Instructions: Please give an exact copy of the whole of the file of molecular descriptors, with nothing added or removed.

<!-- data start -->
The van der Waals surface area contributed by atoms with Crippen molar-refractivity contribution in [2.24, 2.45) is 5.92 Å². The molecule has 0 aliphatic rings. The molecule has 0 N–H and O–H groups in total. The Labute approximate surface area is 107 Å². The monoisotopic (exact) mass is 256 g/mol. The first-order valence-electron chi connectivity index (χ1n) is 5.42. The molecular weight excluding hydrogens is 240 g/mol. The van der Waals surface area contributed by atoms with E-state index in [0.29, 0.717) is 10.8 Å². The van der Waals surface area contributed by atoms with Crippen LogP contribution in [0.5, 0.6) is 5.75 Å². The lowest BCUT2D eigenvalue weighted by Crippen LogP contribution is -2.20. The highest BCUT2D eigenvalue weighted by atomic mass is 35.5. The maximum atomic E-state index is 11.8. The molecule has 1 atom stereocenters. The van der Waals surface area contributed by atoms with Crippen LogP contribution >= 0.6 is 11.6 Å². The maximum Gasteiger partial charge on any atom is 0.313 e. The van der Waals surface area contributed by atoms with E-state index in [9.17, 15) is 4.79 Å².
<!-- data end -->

The van der Waals surface area contributed by atoms with Crippen molar-refractivity contribution in [2.24, 2.45) is 5.92 Å². The molecule has 0 aliphatic rings. The molecule has 0 N–H and O–H groups in total. The Labute approximate surface area is 107 Å². The monoisotopic (exact) mass is 256 g/mol. The first-order valence-electron chi connectivity index (χ1n) is 5.42. The molecular weight excluding hydrogens is 240 g/mol. The van der Waals surface area contributed by atoms with E-state index in [0.29, 0.717) is 10.8 Å². The van der Waals surface area contributed by atoms with Crippen LogP contribution in [0.5, 0.6) is 5.75 Å². The lowest BCUT2D eigenvalue weighted by Crippen LogP contribution is -2.20. The highest BCUT2D eigenvalue weighted by atomic mass is 35.5. The maximum atomic E-state index is 11.8. The molecule has 1 atom stereocenters. The van der Waals surface area contributed by atoms with Crippen LogP contribution >= 0.6 is 11.6 Å². The maximum Gasteiger partial charge on any atom is 0.313 e. The van der Waals surface area contributed by atoms with E-state index in [9.17, 15) is 4.79 Å².